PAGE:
For Salvatore Scarpitta, the sport of car racing was more than an event. It was danger, excitement, courage, speed, and a lifelong fascination that turned up over and over in his art.
To understand the depth of passion an adolescent Salvatore Scarpitta had for race cars, you have to understand that Scarpitta didn’t just go to the car racing events, held near his Hollywood, California home. He went there every week—for four years. He even managed to find his way into a pit crew, though once he was discovered, the crew tossed him out.
So it’s no surprise that when Scarpitta grew up and began working as an artist (he was one of Leo Castelli’s original ten artists, along with Robert Rauschenberg and Jasper Johns), his later works would include art with racing car motifs and assemblages created from pieces of racing car wreckage. In 1964, as the story goes, he was working on one such assemblage when he realized he had pushed it as far as he could go. He immediately stopped his work and went out and built a facsimile of a race car, using original car parts, wood and plastic. “They were fabrications from found objects,” says his daughter Stella Cartaino. “He repurposed them. But they are good enough to fool true gear-heads.”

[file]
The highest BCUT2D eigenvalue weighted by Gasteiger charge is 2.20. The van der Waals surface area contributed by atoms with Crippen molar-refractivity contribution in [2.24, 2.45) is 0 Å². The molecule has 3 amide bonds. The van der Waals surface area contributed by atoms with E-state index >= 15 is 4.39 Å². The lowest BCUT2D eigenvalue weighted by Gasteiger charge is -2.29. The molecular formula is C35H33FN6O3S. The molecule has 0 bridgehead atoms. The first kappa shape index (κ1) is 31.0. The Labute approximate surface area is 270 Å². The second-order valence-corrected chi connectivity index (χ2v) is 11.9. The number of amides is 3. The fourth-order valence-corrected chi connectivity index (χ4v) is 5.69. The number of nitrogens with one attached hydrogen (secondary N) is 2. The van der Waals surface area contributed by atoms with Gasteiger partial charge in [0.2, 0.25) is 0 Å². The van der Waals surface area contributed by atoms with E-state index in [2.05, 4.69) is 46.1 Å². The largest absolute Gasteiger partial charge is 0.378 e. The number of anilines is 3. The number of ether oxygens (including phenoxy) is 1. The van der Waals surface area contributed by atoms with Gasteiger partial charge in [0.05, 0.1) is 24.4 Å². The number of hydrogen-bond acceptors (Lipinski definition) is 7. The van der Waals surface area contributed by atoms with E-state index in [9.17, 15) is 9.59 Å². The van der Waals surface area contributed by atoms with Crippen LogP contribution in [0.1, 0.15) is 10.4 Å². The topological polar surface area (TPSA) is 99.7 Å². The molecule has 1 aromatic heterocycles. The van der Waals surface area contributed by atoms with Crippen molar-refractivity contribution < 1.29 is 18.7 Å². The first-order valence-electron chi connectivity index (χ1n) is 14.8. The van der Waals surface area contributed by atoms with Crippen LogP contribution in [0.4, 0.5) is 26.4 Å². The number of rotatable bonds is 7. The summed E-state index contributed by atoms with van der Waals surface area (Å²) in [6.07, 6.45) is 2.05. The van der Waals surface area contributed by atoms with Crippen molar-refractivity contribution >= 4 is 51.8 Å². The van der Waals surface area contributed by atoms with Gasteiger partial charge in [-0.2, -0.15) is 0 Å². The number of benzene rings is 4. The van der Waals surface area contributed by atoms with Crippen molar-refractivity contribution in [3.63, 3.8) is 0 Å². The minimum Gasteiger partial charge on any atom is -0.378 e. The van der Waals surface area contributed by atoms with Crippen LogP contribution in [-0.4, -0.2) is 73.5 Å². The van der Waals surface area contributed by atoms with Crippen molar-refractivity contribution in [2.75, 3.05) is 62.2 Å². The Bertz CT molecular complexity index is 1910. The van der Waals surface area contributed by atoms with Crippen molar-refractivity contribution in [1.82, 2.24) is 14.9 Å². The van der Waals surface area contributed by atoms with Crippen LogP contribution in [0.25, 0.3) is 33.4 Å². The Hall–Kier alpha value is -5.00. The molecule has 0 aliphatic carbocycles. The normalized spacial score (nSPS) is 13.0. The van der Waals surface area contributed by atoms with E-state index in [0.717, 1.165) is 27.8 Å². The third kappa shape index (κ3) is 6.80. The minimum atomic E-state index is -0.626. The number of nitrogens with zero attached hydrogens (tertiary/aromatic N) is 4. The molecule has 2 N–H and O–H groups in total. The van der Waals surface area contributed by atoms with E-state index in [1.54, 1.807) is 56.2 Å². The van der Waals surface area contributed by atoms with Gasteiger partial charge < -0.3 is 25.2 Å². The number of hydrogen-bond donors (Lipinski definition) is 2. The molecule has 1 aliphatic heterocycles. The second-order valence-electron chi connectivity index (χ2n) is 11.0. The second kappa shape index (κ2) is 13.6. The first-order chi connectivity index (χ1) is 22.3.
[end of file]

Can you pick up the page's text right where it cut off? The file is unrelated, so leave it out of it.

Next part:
A collection of these facsimile cars went on display in 2018 at the Contemporary Art Museum St. Louis (CAM). In fact, CAM presented the largest number of these life-size, fully-functioning works of art ever assembled in the U.S.
“Scarpitta was a man in between,” says Lisa Melandri, CAM’s executive director and the exhibit’s curator. “He came of age in Italy, and was raised during his teen years in L.A. But he went back and forth between his home country and America a great deal during his life.”